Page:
[Music] merch David J – Rene Halkett – Nothing/Armour (20th Anniversary Re​-​issue)

Many years ago, my brother and I shared a book on Bauhaus that was probably put together by a fan of the band.  It had mentioned some rare curios like a 7-inch recording of band bassist David J collaborating with a member of the original Weimar Bauhaus movement in Germany, René Halkett, who had been residing in Cornwall, England in 1980.  David recording Halkett reading his own poetry and releasing it as a one-off.

Here are some more notes from David’s Bandcamp site:

While still a member of the pre-eminent gothic rock band Bauhaus, David J had the brilliant idea to collaborate with René Halkett, artist/poet of the Weimar Bauhaus art school in the 1920s.

On July 28th, 1980, David took a trip to René’s cottage in Cornwall. Using a portable cassette recorder, he recorded an 80 year old René reciting his own poetry. In 1981, David added musical accompaniment to two of the poems and released them as a one-off single for 4AD.

I stumbled across this valuable single at a record convention when I was 19 or so. I think I paid four bucks. My buddy has his turntable set up for ripping vinyl to his computer. Before heading over there, I figured I’d look on Soulseek to see if someone had beat me to it. I found the two tracks, plus three extras!

It turns out that in 2001 this single was re-released as a Silver Anniversary CD, signed and numbered, limited to only 1000 copies. The two original tracks, “Nothing” and “Armour,” are remastered and then followed by a newer track, presumably circa 2001. “The New God” is a longer narrative piece that was also recorded that day in 1980. In a fitting touch, David created the music with the help of a lute that he inherited from René when he passed away in 1983. As a final bonus, the original spoken word cassette recordings of “Nothing” and “Armour” are included. Although David’s surname appears here as Jay, for consistency’s sake I’ve tagged his name as David J, the name he’s used for all subsequent releases in his career.

René Halkett & David J – Nothing . Armour (1981)
1. René Halkett / David J – Nothing (2:22)
2. René Halkett / David J – Armour (2:50)
3. René Halkett / David J – The New God (13:23)
4. René Halkett – Nothing (2:26)
5. René Halkett – Armour (2:53)

credits

released January 1, 2011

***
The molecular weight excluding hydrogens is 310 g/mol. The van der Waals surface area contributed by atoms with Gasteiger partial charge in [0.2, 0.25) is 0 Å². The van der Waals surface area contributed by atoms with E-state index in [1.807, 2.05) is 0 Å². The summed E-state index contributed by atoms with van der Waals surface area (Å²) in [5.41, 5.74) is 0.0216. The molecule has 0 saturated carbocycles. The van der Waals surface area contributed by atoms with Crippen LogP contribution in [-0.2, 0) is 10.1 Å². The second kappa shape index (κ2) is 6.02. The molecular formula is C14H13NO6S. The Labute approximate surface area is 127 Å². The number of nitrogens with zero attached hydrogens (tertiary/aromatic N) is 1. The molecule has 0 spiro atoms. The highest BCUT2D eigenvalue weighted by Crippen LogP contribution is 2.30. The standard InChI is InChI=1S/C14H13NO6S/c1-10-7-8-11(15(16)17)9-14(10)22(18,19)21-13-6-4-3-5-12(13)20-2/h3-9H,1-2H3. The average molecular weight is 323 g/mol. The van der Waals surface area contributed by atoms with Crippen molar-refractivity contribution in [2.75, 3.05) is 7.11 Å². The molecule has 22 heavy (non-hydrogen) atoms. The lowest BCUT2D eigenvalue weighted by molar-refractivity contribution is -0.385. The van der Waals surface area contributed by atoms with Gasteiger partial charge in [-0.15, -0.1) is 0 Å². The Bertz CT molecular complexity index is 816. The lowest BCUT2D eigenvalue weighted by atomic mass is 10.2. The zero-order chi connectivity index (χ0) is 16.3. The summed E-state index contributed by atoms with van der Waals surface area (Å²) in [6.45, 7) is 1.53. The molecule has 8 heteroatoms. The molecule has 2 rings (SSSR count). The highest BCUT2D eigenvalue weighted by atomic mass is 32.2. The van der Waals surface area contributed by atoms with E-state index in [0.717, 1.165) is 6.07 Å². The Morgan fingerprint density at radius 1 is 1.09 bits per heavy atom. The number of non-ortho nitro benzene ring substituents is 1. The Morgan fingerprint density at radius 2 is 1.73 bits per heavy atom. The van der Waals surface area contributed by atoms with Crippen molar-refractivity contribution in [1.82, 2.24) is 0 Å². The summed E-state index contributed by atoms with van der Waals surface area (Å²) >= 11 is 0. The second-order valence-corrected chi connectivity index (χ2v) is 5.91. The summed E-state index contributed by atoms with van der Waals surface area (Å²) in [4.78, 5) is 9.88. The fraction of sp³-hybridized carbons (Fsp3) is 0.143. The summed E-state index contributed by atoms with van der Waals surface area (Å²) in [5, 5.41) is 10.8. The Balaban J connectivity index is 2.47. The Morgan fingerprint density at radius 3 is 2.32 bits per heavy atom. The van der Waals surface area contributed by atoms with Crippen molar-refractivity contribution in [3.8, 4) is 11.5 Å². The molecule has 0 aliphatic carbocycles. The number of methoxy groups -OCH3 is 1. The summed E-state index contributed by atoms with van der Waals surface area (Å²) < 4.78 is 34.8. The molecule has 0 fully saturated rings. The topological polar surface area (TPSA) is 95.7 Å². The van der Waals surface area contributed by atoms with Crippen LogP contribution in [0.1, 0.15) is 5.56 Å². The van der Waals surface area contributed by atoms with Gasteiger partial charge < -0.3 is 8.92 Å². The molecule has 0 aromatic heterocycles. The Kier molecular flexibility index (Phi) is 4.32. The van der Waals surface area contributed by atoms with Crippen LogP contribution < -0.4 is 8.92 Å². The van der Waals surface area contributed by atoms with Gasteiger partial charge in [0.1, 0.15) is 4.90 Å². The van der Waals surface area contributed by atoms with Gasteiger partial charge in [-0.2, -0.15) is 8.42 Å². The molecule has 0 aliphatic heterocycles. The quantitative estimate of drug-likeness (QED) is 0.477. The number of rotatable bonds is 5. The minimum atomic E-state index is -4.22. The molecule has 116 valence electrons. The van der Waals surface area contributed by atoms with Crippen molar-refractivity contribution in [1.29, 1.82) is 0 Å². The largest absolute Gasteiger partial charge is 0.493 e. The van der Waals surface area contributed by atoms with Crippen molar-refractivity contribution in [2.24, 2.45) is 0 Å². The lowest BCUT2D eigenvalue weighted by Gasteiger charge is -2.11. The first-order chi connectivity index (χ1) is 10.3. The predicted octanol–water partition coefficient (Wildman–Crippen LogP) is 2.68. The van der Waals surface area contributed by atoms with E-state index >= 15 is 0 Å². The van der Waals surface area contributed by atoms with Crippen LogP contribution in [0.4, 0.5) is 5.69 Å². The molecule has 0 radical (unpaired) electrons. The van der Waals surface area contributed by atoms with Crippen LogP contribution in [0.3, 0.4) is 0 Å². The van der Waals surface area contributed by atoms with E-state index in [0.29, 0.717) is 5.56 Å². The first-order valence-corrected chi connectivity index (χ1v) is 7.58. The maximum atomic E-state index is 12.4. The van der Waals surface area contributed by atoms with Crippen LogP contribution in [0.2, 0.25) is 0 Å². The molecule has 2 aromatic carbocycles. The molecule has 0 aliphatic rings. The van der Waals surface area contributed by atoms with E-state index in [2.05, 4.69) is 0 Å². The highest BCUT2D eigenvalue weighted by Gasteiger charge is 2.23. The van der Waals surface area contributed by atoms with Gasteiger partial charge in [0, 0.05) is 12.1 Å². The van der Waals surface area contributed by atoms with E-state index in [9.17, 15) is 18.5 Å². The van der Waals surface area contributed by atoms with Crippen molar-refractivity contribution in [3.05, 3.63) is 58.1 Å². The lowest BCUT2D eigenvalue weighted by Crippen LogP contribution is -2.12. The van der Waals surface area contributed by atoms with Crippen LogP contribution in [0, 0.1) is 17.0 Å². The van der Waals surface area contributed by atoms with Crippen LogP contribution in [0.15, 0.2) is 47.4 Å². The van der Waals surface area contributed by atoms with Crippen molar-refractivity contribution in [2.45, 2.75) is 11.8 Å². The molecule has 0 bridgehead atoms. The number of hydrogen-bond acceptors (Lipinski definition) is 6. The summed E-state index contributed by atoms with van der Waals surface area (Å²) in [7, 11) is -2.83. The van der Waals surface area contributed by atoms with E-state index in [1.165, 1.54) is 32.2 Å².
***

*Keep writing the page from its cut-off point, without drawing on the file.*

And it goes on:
Words by Renee Halkett
Music by David J
c&p 2001 Urbane Music
Photographed by Anton Corbijn
‘Nothing’ and ‘Armour’ recorded in 1980 and originally released on 4AD Records in 1981
‘The New God’ recorded in 2001, spoken word from the original recording by Rene Halkett 1980.
‘Nothing’ and ‘Armour’ (spoken word) recorded in 1980.

[Music] The Rosenshoul – Low Winter Sun (Deluxe Edition)

The Rosenshoul are a side project of the folks behind Flowers For Bodysnatchers (namely Duncan Ritchie).  If you thought FFB were bleak, this goes a bit deeper into the bowels of Hades.

What is particularly remarkable is the fact that time stands still for a good portion of this album.  One can feel like they fell into a bottomless pit and know that there is no place you’re going to crash at.  You simply fall and fall into the music, and the coldness and terror emanating from the album never seems to cease.

This is dark ambient music that would have been stellar listening during the 1990’s.  It’s incredibly well-done.

[Music] Lousberg – The Death Of Humanity


The record cover of this new EP by Lousberg, The Death of Humanity, gives it the aura of either a black metal band or a black ambient band circa 1990s-era Cold Meat Industry.  It is neither of these.  In fact, it’s a swelling, sumptuous piece of neoclassical music which would work as a soundtrack to many a movie.  I quite like this!

Check out more releases like this one at Dunkelheit Produktionen out of Germany.  They seem to be releasing a lot of quality material.

[Music] Kismet – Love Will Tear Us Apart

Every time I go to Skopje, there is always someone who asks why on Earth I’d bother to come and stay such long periods of time in what they feel is an insignificant city in the heart of the Balkans. You can thank this song, the disc it came on, and a friendship with Gorazd Capovski and Ilija Stojanovski, for this.

I had worked at Tone Casualties records as an A&R Manager, and came across this disc while at my evening job, buying weird music for Aron’s Records (RIP). I had passed through what was then Yugoslavia a few years past, and knew a bit about Macedonian music, but the combination of goth/darkwave and an ethnic, Byzantine sound, came as a huge revelation. I never, in a million years, thought Love Will Tear Us Apart would sound perfect with bagpipes. A pleasant surprise which still strikes a chord after 20 years.

[Video] SPK – The Garden Of Earthly Delights

SPK had an incredible beginning as one of the brutal first wave of Industrial Music, then dissolved into a dance mess with a couple of utterly forgettable albums. Their swansong, however, is about as sublime as Dead Can Dance was at their best. Zamia Lehmanni: Songs of Byzantine Flowers would be a bridgeway for Graeme Revell to go into soundtrack music, which he is still doing to this day.

[Sample] Gaetir The Mountainkeeper – Rúnatal

Many thanks to Alexander Wolf, who posted this on one of the many fora I visit daily. Though I think calling this music ‘epic neo-folk doom’ is a bit banal under normal circumstances, it might actually work to describe this music rather well.

Gaetir The Mountainkeeper are going to be interesting to follow up on, though, at least according to Google, there’s no further information about the band.